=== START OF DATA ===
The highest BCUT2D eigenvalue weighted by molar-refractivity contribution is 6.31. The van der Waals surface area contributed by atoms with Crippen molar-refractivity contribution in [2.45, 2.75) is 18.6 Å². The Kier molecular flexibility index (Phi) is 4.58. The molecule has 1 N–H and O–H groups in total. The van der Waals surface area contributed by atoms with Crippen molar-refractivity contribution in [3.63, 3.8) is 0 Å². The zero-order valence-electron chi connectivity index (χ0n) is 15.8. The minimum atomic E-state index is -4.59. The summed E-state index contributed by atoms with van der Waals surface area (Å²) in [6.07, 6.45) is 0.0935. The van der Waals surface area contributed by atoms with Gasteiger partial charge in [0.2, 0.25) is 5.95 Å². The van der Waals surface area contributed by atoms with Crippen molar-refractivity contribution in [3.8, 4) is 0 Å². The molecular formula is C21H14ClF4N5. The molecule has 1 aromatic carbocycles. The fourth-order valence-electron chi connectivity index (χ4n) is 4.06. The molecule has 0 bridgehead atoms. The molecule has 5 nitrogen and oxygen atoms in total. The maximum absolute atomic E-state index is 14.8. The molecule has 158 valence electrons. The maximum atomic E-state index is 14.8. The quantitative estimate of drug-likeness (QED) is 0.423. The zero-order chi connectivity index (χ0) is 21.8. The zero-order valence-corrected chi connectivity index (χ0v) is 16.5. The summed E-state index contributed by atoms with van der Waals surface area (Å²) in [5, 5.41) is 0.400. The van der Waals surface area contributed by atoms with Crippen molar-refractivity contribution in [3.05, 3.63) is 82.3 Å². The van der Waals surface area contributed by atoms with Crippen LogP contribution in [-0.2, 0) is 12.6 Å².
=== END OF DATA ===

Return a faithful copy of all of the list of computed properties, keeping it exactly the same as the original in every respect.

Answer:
The highest BCUT2D eigenvalue weighted by molar-refractivity contribution is 6.31. The van der Waals surface area contributed by atoms with Crippen molar-refractivity contribution in [2.45, 2.75) is 18.6 Å². The Kier molecular flexibility index (Phi) is 4.58. The molecule has 1 N–H and O–H groups in total. The van der Waals surface area contributed by atoms with Crippen molar-refractivity contribution in [3.63, 3.8) is 0 Å². The zero-order valence-electron chi connectivity index (χ0n) is 15.8. The minimum atomic E-state index is -4.59. The summed E-state index contributed by atoms with van der Waals surface area (Å²) in [6.07, 6.45) is 0.0935. The van der Waals surface area contributed by atoms with Gasteiger partial charge in [0.2, 0.25) is 5.95 Å². The van der Waals surface area contributed by atoms with Crippen molar-refractivity contribution in [3.8, 4) is 0 Å². The molecular formula is C21H14ClF4N5. The molecule has 1 aromatic carbocycles. The fourth-order valence-electron chi connectivity index (χ4n) is 4.06. The molecule has 0 bridgehead atoms. The molecule has 5 nitrogen and oxygen atoms in total. The maximum absolute atomic E-state index is 14.8. The molecule has 158 valence electrons. The maximum atomic E-state index is 14.8. The quantitative estimate of drug-likeness (QED) is 0.423. The zero-order chi connectivity index (χ0) is 21.8. The zero-order valence-corrected chi connectivity index (χ0v) is 16.5. The summed E-state index contributed by atoms with van der Waals surface area (Å²) in [5, 5.41) is 0.400. The van der Waals surface area contributed by atoms with Crippen molar-refractivity contribution in [3.05, 3.63) is 82.3 Å². The van der Waals surface area contributed by atoms with Crippen LogP contribution in [-0.2, 0) is 12.6 Å².